- Earnings are up: Hims & Hers Health recently beat earnings expectations, showing growth in its customer base. This steady growth indicates that HIMS’ telehealth and home delivery business model is strong even after the pandemic lockdowns ended. Consumers are finding the prescription delivery service convenient.
- Celebrity endorsements: HIMS has launched successful advertising campaigns with Tampa Bay tight end Rob Gronkowski. Hers has gotten a boost from advertising for women’s customized skincare products featuring singer-songwriter Miley Cyrus.
- Institutional investors: Retail and institutional investors, including Cullinan Associations and Berman Capital Advisors LLC are stockholders, as are Hims & Hers Health leaders, including Dudum, the founder, chairman and CEO, CFO Lee, COO Melissa Baird, and chief legal officer Soleil Boughton.
Those who bought HIMS in 2020 may have swallowed a bitter pill since the stock faced a major sell-off in the last year. HIMS bears think any climb back to those $25 highs will be long and arduous.
Follow their reasoning here.
- Competition: Hims & Hers Health faces competition from telehealth companies such as Keeps and Roman, specializing in men’s hair loss and erectile dysfunction. Teledoc and Amwell are broader telehealth companies to watch as potential investments. Amazon, with its 2018 purchase of PillPack, is entering in the market for home-delivered prescriptions.
- Stock shorting: Some investors are so bearish on HIMS that they are shorting the stock. HIMS’ current short value is more than 6.4 million shares, compared to a previous short volume of 5.67 million shares. The 13 percent rise in shorting occurred in the past month, showing a dimming view of HIMS.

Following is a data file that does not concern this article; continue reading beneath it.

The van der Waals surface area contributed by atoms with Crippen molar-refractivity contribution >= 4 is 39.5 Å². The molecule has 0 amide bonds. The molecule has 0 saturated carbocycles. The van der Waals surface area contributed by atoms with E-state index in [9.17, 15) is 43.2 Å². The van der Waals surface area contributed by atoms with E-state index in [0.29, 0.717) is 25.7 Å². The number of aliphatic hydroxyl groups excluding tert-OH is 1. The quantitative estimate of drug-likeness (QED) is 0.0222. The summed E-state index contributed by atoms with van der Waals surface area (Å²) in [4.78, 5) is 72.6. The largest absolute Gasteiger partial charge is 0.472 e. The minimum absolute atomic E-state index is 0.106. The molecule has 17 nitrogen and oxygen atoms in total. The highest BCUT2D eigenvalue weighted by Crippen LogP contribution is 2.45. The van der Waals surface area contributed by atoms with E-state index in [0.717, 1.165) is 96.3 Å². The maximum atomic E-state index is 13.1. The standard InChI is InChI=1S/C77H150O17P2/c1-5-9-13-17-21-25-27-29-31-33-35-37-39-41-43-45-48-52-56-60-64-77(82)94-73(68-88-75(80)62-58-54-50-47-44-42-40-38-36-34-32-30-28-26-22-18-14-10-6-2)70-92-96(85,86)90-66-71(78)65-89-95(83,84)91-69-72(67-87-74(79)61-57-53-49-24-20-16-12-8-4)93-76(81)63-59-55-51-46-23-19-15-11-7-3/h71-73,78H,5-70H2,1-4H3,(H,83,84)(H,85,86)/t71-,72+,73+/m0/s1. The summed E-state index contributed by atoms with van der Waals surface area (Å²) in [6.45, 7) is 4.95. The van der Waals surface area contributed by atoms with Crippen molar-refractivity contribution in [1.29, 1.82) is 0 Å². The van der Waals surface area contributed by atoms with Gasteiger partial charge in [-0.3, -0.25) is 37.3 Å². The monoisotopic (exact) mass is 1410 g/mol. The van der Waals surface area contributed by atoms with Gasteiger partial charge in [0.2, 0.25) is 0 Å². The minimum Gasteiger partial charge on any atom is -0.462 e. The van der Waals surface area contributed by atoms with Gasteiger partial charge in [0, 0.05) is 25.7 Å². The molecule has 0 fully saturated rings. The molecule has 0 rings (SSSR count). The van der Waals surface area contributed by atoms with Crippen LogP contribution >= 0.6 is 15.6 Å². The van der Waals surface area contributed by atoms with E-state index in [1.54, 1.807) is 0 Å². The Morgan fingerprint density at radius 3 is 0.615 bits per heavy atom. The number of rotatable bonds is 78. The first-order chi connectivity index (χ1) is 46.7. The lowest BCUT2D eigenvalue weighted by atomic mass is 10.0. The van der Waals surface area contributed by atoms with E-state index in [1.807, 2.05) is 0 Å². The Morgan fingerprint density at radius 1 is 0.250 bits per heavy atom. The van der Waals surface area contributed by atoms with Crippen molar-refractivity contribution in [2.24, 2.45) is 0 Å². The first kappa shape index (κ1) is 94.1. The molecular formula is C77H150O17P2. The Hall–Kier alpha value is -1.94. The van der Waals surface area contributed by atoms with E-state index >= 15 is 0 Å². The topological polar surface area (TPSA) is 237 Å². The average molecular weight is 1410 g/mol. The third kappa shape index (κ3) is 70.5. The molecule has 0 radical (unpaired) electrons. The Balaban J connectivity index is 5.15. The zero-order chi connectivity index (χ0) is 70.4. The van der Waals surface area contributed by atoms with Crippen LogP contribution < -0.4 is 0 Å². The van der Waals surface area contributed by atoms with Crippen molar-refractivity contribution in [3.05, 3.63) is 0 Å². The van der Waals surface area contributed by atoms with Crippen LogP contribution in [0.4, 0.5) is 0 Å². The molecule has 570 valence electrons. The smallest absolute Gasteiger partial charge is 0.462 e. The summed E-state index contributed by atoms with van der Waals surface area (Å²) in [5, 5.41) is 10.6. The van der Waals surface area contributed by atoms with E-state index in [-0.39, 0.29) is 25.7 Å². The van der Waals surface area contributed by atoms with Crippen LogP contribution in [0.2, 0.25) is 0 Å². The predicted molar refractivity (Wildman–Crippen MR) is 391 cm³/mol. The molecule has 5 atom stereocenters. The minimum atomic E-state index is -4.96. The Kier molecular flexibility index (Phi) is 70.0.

- Lack of confidence in HIMS: Among those shorting HIMS stock are institutional investors, including Bluefin Capital Management, Bank of America, and Cutler Group LP. Shorting by institutional investors can indicate a lack of confidence in the stock’s ability to climb back from the abyss.
- Better investment options are available: HIMS bears may shy away from buying this stock, even at a bargain price, because there are better options out there. Other telehealth options, exchange-traded funds, growth stocks, and high-dividend stocks might provide more profits than HIMS.
Hims & Hers Competitors
While Hims & Hers Health may have its share of bears and shorters, the company is showing a stronger performance. In the second quarter of this year, subscribers were up by 16 percent from the previous quarter.
Since 2020, the number of HIMS subscribers has grown by 75 percent. There are plenty of reasons to subscribe to HIMS beyond pandemic shutdowns.
Telehealth that makes health care more affordable and accessible is growing. Who wants to sit in a doctor’s waiting room or get the bills for in-person visits?
HIMS is a more volatile stock, so it's not for the faint of heart. HIMS does not pay dividends as a younger company, so there’s no yield to speak of.
However, it’s in a better position than many young telehealth companies, with a growing list of subscribers, about $317 million in cash and investments, and very little debt.
HIMS may be undervalued by investors. Those who are risk-averse should limit HIMS exposure to having a subscription, but for those who’d like to add a stock with a large potential upside to their portfolio, HIMS has profit potential.